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Molecular Mechanism Of Differential NeuroAIDS By HIV-1B And C Clades | 4843
ISSN: 2155-952X

Journal of Biotechnology & Biomaterials
Open Access

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Molecular mechanism of differential neuroAIDS by HIV-1B and C clades

3rd World Congress on Biotechnology

Shailendra K. Saxena

ScientificTracks Abstracts: J Biotechnol Biomater

DOI: 10.4172/2155-952X.S1.009

Abstract
Human immunodeficiency virus type 1 (HIV-1) is commonly associated with immune dysfunctions and the suppression of antigen-presenting cells. This results in immune alterations, which could lead to impaired neuronal functions, such as neuroAIDS. The neurotoxic factor kynurenine (KYN), the ratelimiting enzyme indoleamine 2,3-dioxygenase (IDO), serotonin (5-HT), and serotonin transporter (5-HTT) may play a role in tryptophan deficiency and serotogenic dysfunction in neuroAIDS. HIV-1 transactivator regulatory protein (Tat) is known to play a major role in immune dysfunction. Previous studies suggest that HIV-1 B and C clades differentially manifest neuronal dysfunctions in the infected host. In the present study we examine the effect of HIV-1 B and C clade?derived Tat on IDO and 5-HTT gene and protein expressions by dendritic cells as studied by quantitative polymerase chain reaction (qPCR) and Western blot. In addition, the intracellular IDO expression, IDO enzyme activity, and the levels of 5-HT and KYN were also measured. Results indicate that HIV-1 clade B Tat up-regulates IDO and down-regulates 5-HTT gene and protein expressions. Further, HIV-1 clade B Tat caused a reduction of 5-HT with simultaneous increase in KYN levels as compared to HIV-1 clade C Tat. These studies suggest that HIV-1 clade B and C Tat proteins may play a differential role in the neuropathogenesis of HIV-associated dementia (HAD) or HIV-associated neurocognitive disorder (HAND)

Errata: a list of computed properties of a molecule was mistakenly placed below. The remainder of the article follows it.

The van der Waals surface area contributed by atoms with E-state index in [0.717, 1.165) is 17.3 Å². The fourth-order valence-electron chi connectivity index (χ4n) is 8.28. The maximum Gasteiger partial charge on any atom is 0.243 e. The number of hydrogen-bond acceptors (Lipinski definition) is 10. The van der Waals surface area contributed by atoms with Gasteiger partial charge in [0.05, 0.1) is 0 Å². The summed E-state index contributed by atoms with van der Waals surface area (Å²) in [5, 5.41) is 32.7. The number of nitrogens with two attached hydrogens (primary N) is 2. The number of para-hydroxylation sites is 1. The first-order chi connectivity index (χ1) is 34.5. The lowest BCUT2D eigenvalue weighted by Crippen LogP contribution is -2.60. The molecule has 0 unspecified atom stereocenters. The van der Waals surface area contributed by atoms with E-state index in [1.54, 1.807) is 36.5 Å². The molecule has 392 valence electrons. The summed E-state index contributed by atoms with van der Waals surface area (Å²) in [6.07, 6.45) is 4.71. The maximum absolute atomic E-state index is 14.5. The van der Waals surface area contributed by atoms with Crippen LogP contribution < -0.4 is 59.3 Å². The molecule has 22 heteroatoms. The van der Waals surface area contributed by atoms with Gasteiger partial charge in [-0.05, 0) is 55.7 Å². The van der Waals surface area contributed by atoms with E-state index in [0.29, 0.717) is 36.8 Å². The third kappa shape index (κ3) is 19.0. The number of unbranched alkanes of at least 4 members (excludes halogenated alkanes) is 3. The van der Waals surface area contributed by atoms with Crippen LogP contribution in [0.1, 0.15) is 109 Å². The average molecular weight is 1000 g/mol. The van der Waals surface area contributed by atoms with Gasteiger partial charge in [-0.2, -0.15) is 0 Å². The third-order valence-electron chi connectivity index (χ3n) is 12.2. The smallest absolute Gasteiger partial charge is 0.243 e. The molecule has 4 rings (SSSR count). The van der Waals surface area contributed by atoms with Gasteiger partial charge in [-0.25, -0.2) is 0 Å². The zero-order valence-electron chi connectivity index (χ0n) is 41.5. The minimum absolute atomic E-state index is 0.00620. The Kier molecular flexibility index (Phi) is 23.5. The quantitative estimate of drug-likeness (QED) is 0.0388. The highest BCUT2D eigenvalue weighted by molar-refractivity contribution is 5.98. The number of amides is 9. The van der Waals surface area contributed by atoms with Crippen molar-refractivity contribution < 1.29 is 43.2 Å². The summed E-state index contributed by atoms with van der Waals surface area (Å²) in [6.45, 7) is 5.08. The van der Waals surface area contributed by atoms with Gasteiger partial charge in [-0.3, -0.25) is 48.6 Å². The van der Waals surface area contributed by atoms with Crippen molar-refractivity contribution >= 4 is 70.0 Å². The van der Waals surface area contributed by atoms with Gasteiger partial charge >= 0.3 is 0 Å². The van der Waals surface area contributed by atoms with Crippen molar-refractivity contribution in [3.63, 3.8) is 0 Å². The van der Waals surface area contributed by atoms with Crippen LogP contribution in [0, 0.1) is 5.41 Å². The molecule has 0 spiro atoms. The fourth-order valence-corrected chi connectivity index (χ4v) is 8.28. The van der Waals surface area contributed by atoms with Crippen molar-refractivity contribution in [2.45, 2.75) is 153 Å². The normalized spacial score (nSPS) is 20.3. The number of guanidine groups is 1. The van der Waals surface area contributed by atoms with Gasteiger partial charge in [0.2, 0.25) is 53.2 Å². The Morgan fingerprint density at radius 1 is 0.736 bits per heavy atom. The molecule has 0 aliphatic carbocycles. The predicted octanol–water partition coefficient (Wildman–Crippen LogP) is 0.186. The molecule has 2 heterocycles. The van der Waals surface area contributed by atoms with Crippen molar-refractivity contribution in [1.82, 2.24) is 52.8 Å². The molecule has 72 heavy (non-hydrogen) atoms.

Biography
Shailendra Saxena is a Medical Microbiologist at Centre for Cellular and Molecular Biology (CCMB) in India. The main research interests of his group are to understand the epidemiology and molecular mechanisms of host-defense during human viral infections and to develop new predictive, preventive and therapeutic strategies for them using JEV and HIV as a model. His research work has been published in various high impact factor journals (Science, PNAS) with high citation. He has received many awards and honors in India and abroad including various Young Scientist Awards, BBSRC India Partnering Award and named as ?Global Leader in Science? by The Scientist magazine (USA) and ?International Opinion Leader / Expert? involved in the vaccination for JE by IPIC (UK).
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